High-stakes multidistrict litigations saddle the transferee judges who manage them with an odd juxtaposition of power and impotence. On one hand, judges appoint and compensate lead lawyers (who effectively replace parties’ chosen counsel) and promote settlement with scant appellate scrutiny or legislative oversight. But on the other, without the arsenal that class certification once afforded, judges are relatively powerless to police the private settlements they encourage. Of course, this power shortage is of little concern since parties consent to settle.
But do they? Contrary to conventional wisdom, this Article introduces new empirical data revealing that judges appoint an overwhelming number of repeat players to leadership positions, which may complicate genuine consent through inadequate representation. Repeat players’ financial, reputational, and reciprocity concerns can govern their interactions with one another and opposing counsel, often trumping fidelity to their clients. Systemic pathologies can result: dictatorial attorney hierarchies that fail to adequately represent the spectrum of claimants’ diverse interests, repeat players that trade in influence to increase their fees, collusive private deals that lack a viable monitor, and malleable procedural norms that undermine predictability.
Current judicial practices feed these pathologies. First, when judges appoint lead lawyers early in the litigation based on cooperative tendencies, experience, and financial resources, they often select repeat players. But most conflicts do not arise until discovery, and repeat players have few self-interested reasons to dissent or derail the lucrative settlements they negotiate. Second, because steering committees are a relatively new phenomenon and transferee judges have no formal powers beyond those in the Federal Rules, judges have pieced together various doctrines to justify compensating lead lawyers. The erratic fee awards that result lack coherent limits. So, judges then permit lead lawyers to circumvent their rulings and the doctrinal inconsistencies by contracting with defendants to embed fee provisions in global settlements—a well-recognized form of self-dealing. Yet, when those settlements ignite concern, judges lack the formal tools to review them.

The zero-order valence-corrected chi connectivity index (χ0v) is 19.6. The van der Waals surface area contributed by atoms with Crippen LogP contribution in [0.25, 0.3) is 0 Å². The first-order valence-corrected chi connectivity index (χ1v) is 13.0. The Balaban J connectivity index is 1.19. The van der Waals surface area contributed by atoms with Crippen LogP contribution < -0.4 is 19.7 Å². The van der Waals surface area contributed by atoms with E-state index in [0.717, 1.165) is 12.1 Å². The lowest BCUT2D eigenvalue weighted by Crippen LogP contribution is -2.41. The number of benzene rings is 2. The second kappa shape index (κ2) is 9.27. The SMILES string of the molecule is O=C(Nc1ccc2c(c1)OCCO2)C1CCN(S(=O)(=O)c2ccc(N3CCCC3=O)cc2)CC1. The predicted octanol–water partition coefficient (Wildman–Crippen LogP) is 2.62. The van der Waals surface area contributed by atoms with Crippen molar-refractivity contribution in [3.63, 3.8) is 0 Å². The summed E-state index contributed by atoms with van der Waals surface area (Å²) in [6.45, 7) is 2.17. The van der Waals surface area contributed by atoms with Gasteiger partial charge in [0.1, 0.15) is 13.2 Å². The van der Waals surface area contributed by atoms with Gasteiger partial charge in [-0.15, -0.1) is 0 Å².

These pathologies need not persist. Appointing cognitively diverse attorneys who represent heterogeneous clients, permitting third-party financing, encouraging objections and dissent from non-lead counsel, and selecting permanent leadership after conflicts develop can expand the pool of qualified applicants and promote adequate representation. Compensating these lead lawyers on a quantum-meruit basis could then smooth doctrinal inconsistencies, align these fee awards with other attorneys’ fees, and impose dependable outer limits. Finally, because quantum meruit demands that judges assess the benefit lead lawyers conferred on the plaintiffs and the results they achieved, it equips judges with a private-law basis for assessing nonclass settlements and harnesses their review to a very powerful incentive: attorneys’ fees.